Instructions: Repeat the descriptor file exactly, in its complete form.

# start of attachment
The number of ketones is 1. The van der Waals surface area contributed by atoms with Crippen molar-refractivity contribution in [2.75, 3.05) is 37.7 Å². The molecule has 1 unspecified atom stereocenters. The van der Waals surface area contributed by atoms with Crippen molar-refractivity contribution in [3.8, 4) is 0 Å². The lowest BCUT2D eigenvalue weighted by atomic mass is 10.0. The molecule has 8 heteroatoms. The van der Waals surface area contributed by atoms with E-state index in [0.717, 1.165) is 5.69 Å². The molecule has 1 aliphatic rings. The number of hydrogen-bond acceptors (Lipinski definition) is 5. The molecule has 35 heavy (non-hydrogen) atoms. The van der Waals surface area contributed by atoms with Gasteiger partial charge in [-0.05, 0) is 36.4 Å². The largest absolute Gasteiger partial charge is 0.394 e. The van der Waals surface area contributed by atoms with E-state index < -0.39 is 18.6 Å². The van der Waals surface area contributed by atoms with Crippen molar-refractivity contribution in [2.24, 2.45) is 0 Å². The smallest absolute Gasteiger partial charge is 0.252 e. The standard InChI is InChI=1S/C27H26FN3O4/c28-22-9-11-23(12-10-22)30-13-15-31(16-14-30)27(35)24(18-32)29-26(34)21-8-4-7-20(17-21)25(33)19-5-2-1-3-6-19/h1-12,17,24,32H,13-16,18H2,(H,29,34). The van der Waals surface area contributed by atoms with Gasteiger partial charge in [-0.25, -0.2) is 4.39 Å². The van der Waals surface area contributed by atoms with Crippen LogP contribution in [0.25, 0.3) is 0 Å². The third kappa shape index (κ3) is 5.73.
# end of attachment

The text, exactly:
The number of ketones is 1. The van der Waals surface area contributed by atoms with Crippen molar-refractivity contribution in [2.75, 3.05) is 37.7 Å². The molecule has 1 unspecified atom stereocenters. The van der Waals surface area contributed by atoms with Crippen molar-refractivity contribution in [3.8, 4) is 0 Å². The lowest BCUT2D eigenvalue weighted by atomic mass is 10.0. The molecule has 8 heteroatoms. The van der Waals surface area contributed by atoms with E-state index in [0.717, 1.165) is 5.69 Å². The molecule has 1 aliphatic rings. The number of hydrogen-bond acceptors (Lipinski definition) is 5. The molecule has 35 heavy (non-hydrogen) atoms. The van der Waals surface area contributed by atoms with Gasteiger partial charge in [-0.05, 0) is 36.4 Å². The largest absolute Gasteiger partial charge is 0.394 e. The van der Waals surface area contributed by atoms with E-state index < -0.39 is 18.6 Å². The van der Waals surface area contributed by atoms with Crippen molar-refractivity contribution in [2.24, 2.45) is 0 Å². The smallest absolute Gasteiger partial charge is 0.252 e. The standard InChI is InChI=1S/C27H26FN3O4/c28-22-9-11-23(12-10-22)30-13-15-31(16-14-30)27(35)24(18-32)29-26(34)21-8-4-7-20(17-21)25(33)19-5-2-1-3-6-19/h1-12,17,24,32H,13-16,18H2,(H,29,34). The van der Waals surface area contributed by atoms with Gasteiger partial charge in [-0.25, -0.2) is 4.39 Å². The van der Waals surface area contributed by atoms with Crippen LogP contribution in [0.25, 0.3) is 0 Å². The third kappa shape index (κ3) is 5.73.